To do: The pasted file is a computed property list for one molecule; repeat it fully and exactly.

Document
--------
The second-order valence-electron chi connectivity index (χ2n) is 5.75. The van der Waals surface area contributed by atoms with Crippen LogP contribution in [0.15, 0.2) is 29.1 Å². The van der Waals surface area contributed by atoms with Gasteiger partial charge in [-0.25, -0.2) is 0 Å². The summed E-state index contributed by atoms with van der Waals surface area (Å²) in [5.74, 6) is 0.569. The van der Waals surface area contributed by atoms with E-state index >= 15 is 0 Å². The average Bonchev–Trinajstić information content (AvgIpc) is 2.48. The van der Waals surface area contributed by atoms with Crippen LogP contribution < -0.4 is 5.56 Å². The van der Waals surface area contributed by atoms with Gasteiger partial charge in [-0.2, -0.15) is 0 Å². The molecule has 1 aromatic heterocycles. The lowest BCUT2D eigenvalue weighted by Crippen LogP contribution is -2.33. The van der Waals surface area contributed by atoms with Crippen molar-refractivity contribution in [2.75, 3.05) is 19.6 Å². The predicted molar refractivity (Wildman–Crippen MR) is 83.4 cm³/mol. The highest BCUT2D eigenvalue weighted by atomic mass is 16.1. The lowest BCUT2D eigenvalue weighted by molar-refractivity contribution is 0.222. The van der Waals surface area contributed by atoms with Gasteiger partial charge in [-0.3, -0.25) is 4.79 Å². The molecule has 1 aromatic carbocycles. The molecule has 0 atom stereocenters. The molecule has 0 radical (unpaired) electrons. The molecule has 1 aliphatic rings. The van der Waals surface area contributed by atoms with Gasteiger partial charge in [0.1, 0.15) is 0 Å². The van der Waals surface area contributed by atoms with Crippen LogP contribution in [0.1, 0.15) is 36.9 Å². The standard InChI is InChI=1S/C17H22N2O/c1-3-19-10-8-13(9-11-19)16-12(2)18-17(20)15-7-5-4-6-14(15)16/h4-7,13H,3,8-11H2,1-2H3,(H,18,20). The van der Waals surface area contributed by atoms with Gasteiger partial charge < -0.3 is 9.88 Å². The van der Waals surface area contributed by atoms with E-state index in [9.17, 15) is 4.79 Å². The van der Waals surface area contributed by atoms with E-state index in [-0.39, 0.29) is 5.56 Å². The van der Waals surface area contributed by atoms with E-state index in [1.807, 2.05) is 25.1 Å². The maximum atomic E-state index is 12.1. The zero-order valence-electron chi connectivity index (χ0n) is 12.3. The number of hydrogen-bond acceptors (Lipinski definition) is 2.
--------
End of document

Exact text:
The second-order valence-electron chi connectivity index (χ2n) is 5.75. The van der Waals surface area contributed by atoms with Crippen LogP contribution in [0.15, 0.2) is 29.1 Å². The van der Waals surface area contributed by atoms with Gasteiger partial charge in [-0.25, -0.2) is 0 Å². The summed E-state index contributed by atoms with van der Waals surface area (Å²) in [5.74, 6) is 0.569. The van der Waals surface area contributed by atoms with E-state index >= 15 is 0 Å². The average Bonchev–Trinajstić information content (AvgIpc) is 2.48. The van der Waals surface area contributed by atoms with Crippen LogP contribution < -0.4 is 5.56 Å². The van der Waals surface area contributed by atoms with Gasteiger partial charge in [-0.2, -0.15) is 0 Å². The molecule has 1 aromatic heterocycles. The lowest BCUT2D eigenvalue weighted by Crippen LogP contribution is -2.33. The van der Waals surface area contributed by atoms with Crippen molar-refractivity contribution in [2.75, 3.05) is 19.6 Å². The predicted molar refractivity (Wildman–Crippen MR) is 83.4 cm³/mol. The highest BCUT2D eigenvalue weighted by atomic mass is 16.1. The lowest BCUT2D eigenvalue weighted by molar-refractivity contribution is 0.222. The van der Waals surface area contributed by atoms with Gasteiger partial charge in [-0.3, -0.25) is 4.79 Å². The molecule has 1 aromatic carbocycles. The molecule has 0 atom stereocenters. The molecule has 0 radical (unpaired) electrons. The molecule has 1 aliphatic rings. The van der Waals surface area contributed by atoms with Gasteiger partial charge in [0.1, 0.15) is 0 Å². The van der Waals surface area contributed by atoms with Crippen LogP contribution in [0.1, 0.15) is 36.9 Å². The standard InChI is InChI=1S/C17H22N2O/c1-3-19-10-8-13(9-11-19)16-12(2)18-17(20)15-7-5-4-6-14(15)16/h4-7,13H,3,8-11H2,1-2H3,(H,18,20). The van der Waals surface area contributed by atoms with Gasteiger partial charge < -0.3 is 9.88 Å². The van der Waals surface area contributed by atoms with E-state index in [9.17, 15) is 4.79 Å². The van der Waals surface area contributed by atoms with E-state index in [-0.39, 0.29) is 5.56 Å². The van der Waals surface area contributed by atoms with E-state index in [1.807, 2.05) is 25.1 Å². The maximum atomic E-state index is 12.1. The zero-order valence-electron chi connectivity index (χ0n) is 12.3. The number of hydrogen-bond acceptors (Lipinski definition) is 2.